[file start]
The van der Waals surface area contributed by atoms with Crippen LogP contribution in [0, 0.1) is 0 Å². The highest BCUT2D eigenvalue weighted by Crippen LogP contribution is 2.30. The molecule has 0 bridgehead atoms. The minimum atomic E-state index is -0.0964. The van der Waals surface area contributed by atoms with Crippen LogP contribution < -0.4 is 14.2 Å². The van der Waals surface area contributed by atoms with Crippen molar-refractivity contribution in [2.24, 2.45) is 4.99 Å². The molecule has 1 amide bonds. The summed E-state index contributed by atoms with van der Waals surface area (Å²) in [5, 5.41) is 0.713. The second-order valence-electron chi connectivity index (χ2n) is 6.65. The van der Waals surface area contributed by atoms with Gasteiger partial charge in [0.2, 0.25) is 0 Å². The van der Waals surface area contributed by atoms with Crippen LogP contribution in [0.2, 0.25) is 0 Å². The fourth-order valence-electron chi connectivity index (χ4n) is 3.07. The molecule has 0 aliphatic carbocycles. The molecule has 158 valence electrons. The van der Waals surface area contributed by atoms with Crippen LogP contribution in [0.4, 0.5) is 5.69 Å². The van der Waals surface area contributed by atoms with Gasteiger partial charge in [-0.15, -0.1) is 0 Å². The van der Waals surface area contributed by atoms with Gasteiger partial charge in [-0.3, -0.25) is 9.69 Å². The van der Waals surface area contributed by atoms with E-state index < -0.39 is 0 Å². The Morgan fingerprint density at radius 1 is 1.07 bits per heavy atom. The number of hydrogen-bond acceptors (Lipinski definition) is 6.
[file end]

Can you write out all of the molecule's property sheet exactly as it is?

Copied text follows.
The van der Waals surface area contributed by atoms with Crippen LogP contribution in [0, 0.1) is 0 Å². The highest BCUT2D eigenvalue weighted by Crippen LogP contribution is 2.30. The molecule has 0 bridgehead atoms. The minimum atomic E-state index is -0.0964. The van der Waals surface area contributed by atoms with Crippen LogP contribution < -0.4 is 14.2 Å². The van der Waals surface area contributed by atoms with Crippen molar-refractivity contribution in [2.24, 2.45) is 4.99 Å². The molecule has 1 amide bonds. The summed E-state index contributed by atoms with van der Waals surface area (Å²) in [5, 5.41) is 0.713. The second-order valence-electron chi connectivity index (χ2n) is 6.65. The van der Waals surface area contributed by atoms with Gasteiger partial charge in [0.2, 0.25) is 0 Å². The van der Waals surface area contributed by atoms with Crippen LogP contribution in [0.2, 0.25) is 0 Å². The fourth-order valence-electron chi connectivity index (χ4n) is 3.07. The molecule has 0 aliphatic carbocycles. The molecule has 158 valence electrons. The van der Waals surface area contributed by atoms with Crippen LogP contribution in [0.4, 0.5) is 5.69 Å². The van der Waals surface area contributed by atoms with Gasteiger partial charge in [-0.15, -0.1) is 0 Å². The van der Waals surface area contributed by atoms with Gasteiger partial charge in [-0.3, -0.25) is 9.69 Å². The van der Waals surface area contributed by atoms with E-state index < -0.39 is 0 Å². The Morgan fingerprint density at radius 1 is 1.07 bits per heavy atom. The number of hydrogen-bond acceptors (Lipinski definition) is 6.